A Crowell & Moring LLP attorney must finish being deposed in a Securities and Exchange Commission suit against a former client, the U.S. District Court for the Southern District of New York said Dec. 13.
The client failed to establish a common interest between himself and his employer that would make the sought after communications privileged, the opinion by Judge P. Kevin Castel said.
Paul Weiss law firm represented Apollo Management LP during an SEC investigation into Apollo employee Mohammed Rashid. Glen McGorty of Crowell represented Rashid, but doesn’t now.
During a pretrial deposition, Rashid objected to McGorty answering questions about communications between McGorty and Paul Weiss, asserting they were protected by Rashid’s common interest with Apollo.
The common interest privilege protects confidential communications passing from one party to the attorney for another party where the parties have undertaken a joint defense, the court said. But there must be an agreement to pursue a joint legal strategy and the party invoking the privilege must demonstrate a meeting of the minds, it said.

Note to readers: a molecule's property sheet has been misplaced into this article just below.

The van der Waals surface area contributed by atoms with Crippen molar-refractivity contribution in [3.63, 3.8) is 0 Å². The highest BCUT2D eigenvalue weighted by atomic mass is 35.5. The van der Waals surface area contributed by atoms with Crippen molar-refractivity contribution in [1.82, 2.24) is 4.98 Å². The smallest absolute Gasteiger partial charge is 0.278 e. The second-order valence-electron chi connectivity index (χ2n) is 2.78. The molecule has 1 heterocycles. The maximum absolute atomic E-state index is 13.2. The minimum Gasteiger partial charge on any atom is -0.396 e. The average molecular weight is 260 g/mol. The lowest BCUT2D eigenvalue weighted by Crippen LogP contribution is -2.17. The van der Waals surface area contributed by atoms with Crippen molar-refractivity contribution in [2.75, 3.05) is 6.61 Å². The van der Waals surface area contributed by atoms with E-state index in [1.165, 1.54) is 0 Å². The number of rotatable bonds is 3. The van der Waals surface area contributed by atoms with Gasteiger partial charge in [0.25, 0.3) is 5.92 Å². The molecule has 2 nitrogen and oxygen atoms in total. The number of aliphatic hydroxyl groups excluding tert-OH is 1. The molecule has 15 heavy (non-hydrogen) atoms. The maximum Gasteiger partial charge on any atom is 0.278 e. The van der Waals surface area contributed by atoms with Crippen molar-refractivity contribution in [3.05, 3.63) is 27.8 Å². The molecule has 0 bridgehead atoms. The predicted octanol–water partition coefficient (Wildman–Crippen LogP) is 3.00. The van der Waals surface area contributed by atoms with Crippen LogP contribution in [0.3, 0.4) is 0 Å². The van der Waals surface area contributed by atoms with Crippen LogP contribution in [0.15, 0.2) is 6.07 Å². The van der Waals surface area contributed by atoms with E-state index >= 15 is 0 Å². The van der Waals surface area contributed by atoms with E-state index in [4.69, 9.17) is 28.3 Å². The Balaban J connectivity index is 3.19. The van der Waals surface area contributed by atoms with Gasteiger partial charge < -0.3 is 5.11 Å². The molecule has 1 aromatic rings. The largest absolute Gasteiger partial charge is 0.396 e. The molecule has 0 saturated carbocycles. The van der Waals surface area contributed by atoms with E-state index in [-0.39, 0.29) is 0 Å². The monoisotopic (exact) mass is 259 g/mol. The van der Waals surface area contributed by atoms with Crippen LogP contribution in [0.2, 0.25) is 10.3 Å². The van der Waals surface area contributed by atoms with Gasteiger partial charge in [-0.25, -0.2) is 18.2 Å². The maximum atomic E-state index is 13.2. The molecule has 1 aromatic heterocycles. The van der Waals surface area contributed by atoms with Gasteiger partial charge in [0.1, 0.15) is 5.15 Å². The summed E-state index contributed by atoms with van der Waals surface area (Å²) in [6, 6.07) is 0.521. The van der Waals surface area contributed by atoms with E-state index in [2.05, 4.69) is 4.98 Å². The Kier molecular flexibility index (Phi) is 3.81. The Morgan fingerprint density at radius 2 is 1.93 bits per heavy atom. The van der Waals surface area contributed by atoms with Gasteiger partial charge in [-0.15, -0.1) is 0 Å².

Neither McGorty nor his Paul Weiss counterpart remembered agreeing to a common interest strategy, the court said. Paul Weiss expressly rejected a joint defense at one point, it said.
Also, it was irrelevant that Apollo paid Crowell’s fees, and Crowell’s retention letter didn’t show a joint legal strategy, the court said.
SEC attorneys represented the government. Greenberg Traurig PA represented Rashid.
The case is SEC v. Rashid, 2018 BL 462577, S.D.N.Y., No. 17-cv-8223 (PKC), 12/13/18.
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